When most people think about cactus, they think of the desert Southwest. But there’s a cactus that grows over much of the United States and up into Canada. Prickly pear cactus is a great edible plant. The pads, known as nopales in Spanish, are great boiled, sautéed, or grilled.
But what we’re talking about in this recipe is the fruit, aka cactus pears. All prickly pear cacti bear fruit, but Southwestern varieties produce larger and more prolific tuna — the Spanish word for the fruit. The flesh of the tuna is sweet and can be eaten raw or cooked. The fruit does contain lots of seeds. They are edible but rock hard and not very pleasant to chew. If you are eating the fruits raw, just spit them out as you go. If you are using the fruits in a recipe, mash up the pulp and strain the seeds out through a screen or cheesecloth mesh.
Prime fruiting season runs from late summer through early winter. Fruits can range from green to bright magenta, depending on variety and location. Admittedly, the syrup made from the more purple fruit is much prettier, but even the ones with white or pale green flesh make a delicious product.
It’s important to remember that prickly pears are cacti, and that means they come with the standard cactus obstacles when it comes to harvesting. While the fruits have impressive spines, those aren’t the problem. The main issue with prickly pear fruits are the tiny little hairs, known as glochids, that burrow into your skin. Harvest the fruits while wearing a pair of heavy leather gloves and burn the glochids off with a torch or over an open flame. Once you have the glochids removed, you can get to the inner edible fruit. Use a sharp knife to remove the top and bottom of the fruit, then make a shallow cut lengthwise down one side. Peel off the tough outer skin to expose the sweet pulp. The larger the fruit, the easier it is to skin. If you find tuna at your favorite market, chances are good that the glochids have already been removed.
One of my favorite ways to use prickly pear fruit is in this syrup. It’s perfect in cocktails or lemonade, drizzled over French toast or pancakes for breakfast, or brushed on upland birds or wild turkey on the grill. We even drizzle it over ice cream for a fantastic dessert. One of the best things about the recipe is that you don’t need to skin the fruit — just slice in half and scoop out the flesh with a spoon or small melon baller.
While sweet, the prickly pear juice by itself is a little bland, and I think it benefits from a little citrus to kick up the flavor. I add both the juice of a large orange and a teaspoon of powdered citric acid (available with the canning supplies at your local market) to add a bit of pep.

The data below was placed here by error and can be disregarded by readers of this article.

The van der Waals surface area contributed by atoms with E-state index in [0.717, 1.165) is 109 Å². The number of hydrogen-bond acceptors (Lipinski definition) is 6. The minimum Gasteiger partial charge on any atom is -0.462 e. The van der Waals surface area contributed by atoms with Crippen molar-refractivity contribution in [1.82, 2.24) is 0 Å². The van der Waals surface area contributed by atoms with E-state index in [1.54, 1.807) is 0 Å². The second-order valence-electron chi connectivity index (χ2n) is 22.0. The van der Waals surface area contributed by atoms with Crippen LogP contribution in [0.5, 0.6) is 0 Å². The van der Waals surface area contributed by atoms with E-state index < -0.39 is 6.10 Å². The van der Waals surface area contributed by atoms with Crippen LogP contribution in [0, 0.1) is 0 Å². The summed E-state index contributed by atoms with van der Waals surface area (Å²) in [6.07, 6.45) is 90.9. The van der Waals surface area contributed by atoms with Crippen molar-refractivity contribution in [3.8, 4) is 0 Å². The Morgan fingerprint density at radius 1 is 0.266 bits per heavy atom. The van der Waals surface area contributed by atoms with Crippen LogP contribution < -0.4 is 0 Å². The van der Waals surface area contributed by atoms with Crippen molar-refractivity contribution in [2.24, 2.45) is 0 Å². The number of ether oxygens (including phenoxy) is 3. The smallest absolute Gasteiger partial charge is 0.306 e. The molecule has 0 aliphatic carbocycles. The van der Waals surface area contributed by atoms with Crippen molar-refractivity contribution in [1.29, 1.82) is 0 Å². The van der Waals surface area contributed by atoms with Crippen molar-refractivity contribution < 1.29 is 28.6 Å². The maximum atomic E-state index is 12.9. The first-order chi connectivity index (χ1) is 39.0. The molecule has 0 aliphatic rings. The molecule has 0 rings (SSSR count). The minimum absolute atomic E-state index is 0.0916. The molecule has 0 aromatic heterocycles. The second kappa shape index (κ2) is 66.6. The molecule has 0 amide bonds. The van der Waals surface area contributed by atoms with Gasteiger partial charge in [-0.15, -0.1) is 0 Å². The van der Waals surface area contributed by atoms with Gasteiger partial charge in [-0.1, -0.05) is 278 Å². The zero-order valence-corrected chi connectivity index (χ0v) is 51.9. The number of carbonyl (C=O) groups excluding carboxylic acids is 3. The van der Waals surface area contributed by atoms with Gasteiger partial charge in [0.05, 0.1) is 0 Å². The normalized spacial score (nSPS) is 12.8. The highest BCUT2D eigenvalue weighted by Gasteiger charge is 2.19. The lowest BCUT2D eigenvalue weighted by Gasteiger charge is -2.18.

3 pounds prickly pear fruit
2 cups granulated white sugar
1/2 cup honey
1 vanilla bean, split lengthwise
Juice of 1 large or 2 medium oranges
1 teaspoon powdered citric acid
Slice the fruits in half, lengthwise. Use a spoon or a melon baller to scoop the flesh out of the tougher skin. Add the pulp to a medium-sized pot.
Once all the fruit has been added, pour in enough water to just cover the fruit’s surface. Use a potato masher to smash the pulp. Bring the liquid to a boil, cover, and turn off the heat. Let the fruit steep for 30 minutes.
Use the potato masher again to further break up the pulp. Strain the mixture by slowly pouring it into a cheesecloth-lined colander and pressing it through with the back of a wooden spoon to remove the seeds.
Make sure there are no seeds left stuck to the sides of the pot. Return the strained juice — there should be 3 to 4 cups — to the pot and place it over medium heat. Add the sugar, honey, and vanilla bean. Stir the mixture well as it comes to a light boil. Reduce the heat and simmer for 20 to 30 minutes or until the syrup starts to thicken. Add the orange juice and citric acid.
Taste the syrup to see if it needs more citric acid or sugar for balance. Once the flavor is perfect, turn off the heat and allow the syrup to cool for 15 to 20 minutes. The finished product will be rustic, with bits of prickly pear pulp and specks of vanilla bean. If you prefer your syrup a bit more refined, filter the finished product through multiple layers of cheesecloth before bottling.
Pour the syrup into bottles or jars and store in the refrigerator for up to a month.
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